A Dallas school district has apologised after sending children home with a Winnie the Pooh themed book about school shootings.
The book, titled Stay Safe: Run, Hide, Fight, is meant to teach students how to stay safe during a gun attack. The cover reads “If there is danger, let Winnie the Pooh and his crew show you what to do.”
Passages also include: “If danger is near, do not fear. Hide like Pooh does until the police appear. Doors should be locked and the passage blocked. Turn off the light to stay out of sight.”
Dallas Independent School District said in a statement that it works “hard every day to prevent school shootings” by dealing with online threats and improving security measures. It also conducts active shooter drills.
“Recently a booklet was sent home so parents could discuss with their children how to stay safe in such cases,” the district said. “Unfortunately, we did not provide parents with any guide or context. We apologise for the confusion and are thankful to parents who reached out to assist us in being better partners.”
The school district did not say how many pupils received the book.
California’s governor, Gavin Newsom, was among many who criticised the book, posting on Twitter: “Winnie the Pooh is now teaching Texas kids about active shooters because the elected officials do not have the courage to keep our kids safe and pass common sense gun safety laws.”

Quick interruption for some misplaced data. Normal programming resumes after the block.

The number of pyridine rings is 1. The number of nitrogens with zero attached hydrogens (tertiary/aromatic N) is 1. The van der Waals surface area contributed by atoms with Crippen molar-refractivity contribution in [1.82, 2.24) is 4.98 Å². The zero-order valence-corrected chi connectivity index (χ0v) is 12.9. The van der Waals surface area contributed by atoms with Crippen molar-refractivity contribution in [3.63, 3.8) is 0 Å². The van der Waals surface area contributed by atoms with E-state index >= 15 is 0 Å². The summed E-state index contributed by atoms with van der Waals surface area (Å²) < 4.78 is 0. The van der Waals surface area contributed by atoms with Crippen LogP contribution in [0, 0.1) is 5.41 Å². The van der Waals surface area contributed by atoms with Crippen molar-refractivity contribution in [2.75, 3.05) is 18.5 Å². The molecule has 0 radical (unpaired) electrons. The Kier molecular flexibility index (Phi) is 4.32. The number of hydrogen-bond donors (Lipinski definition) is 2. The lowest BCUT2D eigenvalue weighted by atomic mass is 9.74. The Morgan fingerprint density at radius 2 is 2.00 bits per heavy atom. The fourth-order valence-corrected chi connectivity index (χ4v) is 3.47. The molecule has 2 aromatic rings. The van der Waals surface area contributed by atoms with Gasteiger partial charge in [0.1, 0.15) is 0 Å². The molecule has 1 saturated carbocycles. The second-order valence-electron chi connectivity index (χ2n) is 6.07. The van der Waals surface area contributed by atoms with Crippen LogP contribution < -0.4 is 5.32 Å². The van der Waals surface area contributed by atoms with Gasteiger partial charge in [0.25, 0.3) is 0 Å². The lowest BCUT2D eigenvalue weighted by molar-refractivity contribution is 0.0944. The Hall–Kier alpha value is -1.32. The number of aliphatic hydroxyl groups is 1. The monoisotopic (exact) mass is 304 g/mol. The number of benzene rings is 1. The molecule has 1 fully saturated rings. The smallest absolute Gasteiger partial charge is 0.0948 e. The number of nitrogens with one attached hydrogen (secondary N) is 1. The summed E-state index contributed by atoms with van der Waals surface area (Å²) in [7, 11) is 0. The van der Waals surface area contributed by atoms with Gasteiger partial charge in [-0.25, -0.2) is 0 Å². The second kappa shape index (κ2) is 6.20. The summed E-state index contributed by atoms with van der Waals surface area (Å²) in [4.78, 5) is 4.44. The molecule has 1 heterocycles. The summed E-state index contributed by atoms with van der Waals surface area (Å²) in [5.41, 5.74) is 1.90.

The distribution of the book has also been called “tone deaf” as it was sent home around the time Texas was marking the anniversary of last year’s mass shooting at a school in Uvalde, when a gunman killed 19 children and two teachers.
The book was published by Praetorian Consulting, a firm in Houston that provides “safety, security, and crisis management training and services.”
With active shooter drills becoming more common in the US in recent years, the company says on its website that it uses age-appropriate material to teach the concepts of “run, hide, fight.”
The characters of A. A. Milne’s 1926 classic are free to use legally without repercussions. US copyright law means that works of authors are available to use either 70 years after the author’s death or 95 years after publication.
If you liked this post then read Queen Charlotte: Why do the two sides not mix, ever? or Think piece: Is discrimination necessary in works of fiction? next.
Sophie is a trainee journalist at The University of Sheffield who specialises in feature writing. She has a keen passion for books and would love to work in the publishing industry in the future. She’s particularly passionate about how our ever-changing planet is represented in the books we read.
Favourite genres: Thrillers and Contemporary Fiction.